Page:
decided: March 26, 1975.
DOROTHY M. WALKER, WIDOW OF HOWARD N. WALKER, DECEASED, APPELLANT,
WORKMEN'S COMPENSATION APPEAL BOARD, COMMONWEALTH OF PENNSYLVANIA, DEPARTMENT OF TRANSPORTATION AND STATE WORKMEN'S INSURANCE FUND, INSURANCE CARRIER, APPELLEES
Appeal from the Order of the Workmen's Compensation Appeal Board, in case of Dorothy M. Walker, widow of Howard N. Walker, deceased, v. Department of Transportation, Commonwealth of Pennsylvania, No. A-66545. Transferred April 27, 1973, from the Court of Common Pleas of Greene County to the Commonwealth Court of Pennsylvania.
Ewing B. Pollock, with him Pollock, Pollock & Thomas, for appellant.
John E. O'Connor, with him James N. Diefenderfer, for appellees.
Judges Crumlish, Jr., Rogers and Blatt, sitting as a panel of three. Opinion by Judge Blatt.
[ 18 Pa. Commw. Page 170]
This is an appeal from a decision of the Workmen's Compensation Appeal Board (board) reversing a referee and denying benefits to Dorothy M. Walker (claimant).
On November 18, 1971 Howard N. Walker (decedent), the claimant's husband, was employed by the Pennsylvania Department of Highways*fn1 as a maintenance foreman whose primary duties were to place the other employes at work and to keep their time sheets. On the morning of that date he reported for work at a tool shed and then proceeded to Legislative Route 30031 in Greene County where his maintenance crew of three men was erecting a snow fence. Shortly after arriving there, the decedent decided that more fencing would be needed and so he drove alone in a pick-up truck to the site where it was being stored, about two miles away. When he returned about twenty minutes later with the additional fencing, he complained about pains in his stomach. One of the crew members drove him home and, about a half-hour later, when the claimant returned home from an errand, she found her husband dead. The cause of death was arteriosclerotic heart disease and, as his doctor testified, the decedent had had a weak heart condition since 1966 when he suffered a coronary occlusion. His widow filed a fatal claim petition and after a hearing, a referee awarded benefits. The Board reversed and this appeal followed.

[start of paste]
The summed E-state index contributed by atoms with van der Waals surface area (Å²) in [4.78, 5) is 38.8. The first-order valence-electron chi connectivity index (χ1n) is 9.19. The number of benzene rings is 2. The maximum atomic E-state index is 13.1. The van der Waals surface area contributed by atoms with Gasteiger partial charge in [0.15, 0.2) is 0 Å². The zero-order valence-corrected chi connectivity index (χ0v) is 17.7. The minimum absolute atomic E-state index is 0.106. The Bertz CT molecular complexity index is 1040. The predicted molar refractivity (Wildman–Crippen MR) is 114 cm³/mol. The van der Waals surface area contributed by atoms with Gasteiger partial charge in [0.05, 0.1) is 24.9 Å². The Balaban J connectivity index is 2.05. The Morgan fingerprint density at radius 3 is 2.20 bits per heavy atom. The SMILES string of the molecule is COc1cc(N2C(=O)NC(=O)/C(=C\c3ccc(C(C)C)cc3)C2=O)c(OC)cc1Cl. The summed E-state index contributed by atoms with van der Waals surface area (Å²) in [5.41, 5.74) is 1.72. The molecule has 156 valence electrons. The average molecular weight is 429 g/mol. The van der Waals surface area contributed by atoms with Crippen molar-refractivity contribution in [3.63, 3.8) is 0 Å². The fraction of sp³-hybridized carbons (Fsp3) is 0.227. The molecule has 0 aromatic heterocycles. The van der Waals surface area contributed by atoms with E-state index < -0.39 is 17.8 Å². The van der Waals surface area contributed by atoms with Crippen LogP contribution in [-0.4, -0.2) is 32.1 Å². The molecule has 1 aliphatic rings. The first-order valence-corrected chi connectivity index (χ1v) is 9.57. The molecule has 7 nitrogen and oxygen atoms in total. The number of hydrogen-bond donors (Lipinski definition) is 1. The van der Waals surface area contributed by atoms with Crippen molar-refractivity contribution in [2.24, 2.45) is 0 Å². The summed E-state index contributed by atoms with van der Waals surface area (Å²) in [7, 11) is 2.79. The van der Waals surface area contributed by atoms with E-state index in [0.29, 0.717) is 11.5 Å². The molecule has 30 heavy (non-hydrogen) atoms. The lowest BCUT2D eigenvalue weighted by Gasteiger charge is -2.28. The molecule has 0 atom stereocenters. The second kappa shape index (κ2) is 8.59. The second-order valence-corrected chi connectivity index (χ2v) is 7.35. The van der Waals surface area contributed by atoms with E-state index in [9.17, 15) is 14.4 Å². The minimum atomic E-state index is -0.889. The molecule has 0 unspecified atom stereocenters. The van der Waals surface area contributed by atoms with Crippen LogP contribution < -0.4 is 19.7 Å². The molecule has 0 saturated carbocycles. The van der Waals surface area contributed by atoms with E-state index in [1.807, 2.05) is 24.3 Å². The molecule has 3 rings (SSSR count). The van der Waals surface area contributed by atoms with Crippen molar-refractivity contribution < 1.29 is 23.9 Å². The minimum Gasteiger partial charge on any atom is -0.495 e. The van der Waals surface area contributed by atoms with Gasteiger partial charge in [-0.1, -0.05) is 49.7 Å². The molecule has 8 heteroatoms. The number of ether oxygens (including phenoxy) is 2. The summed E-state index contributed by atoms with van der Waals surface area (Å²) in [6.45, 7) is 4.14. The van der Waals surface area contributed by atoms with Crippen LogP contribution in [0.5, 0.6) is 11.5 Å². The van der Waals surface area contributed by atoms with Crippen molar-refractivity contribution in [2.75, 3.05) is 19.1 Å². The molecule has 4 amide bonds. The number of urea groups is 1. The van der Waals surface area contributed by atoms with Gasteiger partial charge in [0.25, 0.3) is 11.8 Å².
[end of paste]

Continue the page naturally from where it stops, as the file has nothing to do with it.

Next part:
Our scope of review is, of course, limited to a determination of whether or not constitutional rights were violated, an error of law was committed or necessary findings of fact were unsupported by substantial competent evidence. Anderson v. Independent Pier Co., 13 Pa. Commonwealth Ct. 268, 320 A.2d 925 (1974). Where the board has taken no additional evidence, the ultimate fact finder is the referee who must determine questions of
[ 18 Pa. Commw. Page 171]
credibility and evidentiary weight so that the board and the reviewing court must rely on facts found by the referee so long as they are supported by sufficient competent evidence. See Universal Cyclops Steel Corporation v. Krawczynski, 9 Pa. Commonwealth Ct. 176, 305 A.2d 757 (1973). The referee here found that Mr. Walker died as a result of an accident while in the course of employment and, after reviewing the record, we believe that the medical testimony, when read as a whole, establishes the necessary causal connection between Mr. Walker's work activities on November 18, 1971 and his subsequent heart attack. The board was, therefore, in error when, without taking additional evidence, it submitted its own finding that the "(d)ecedents death was not induced by over-exertion at work."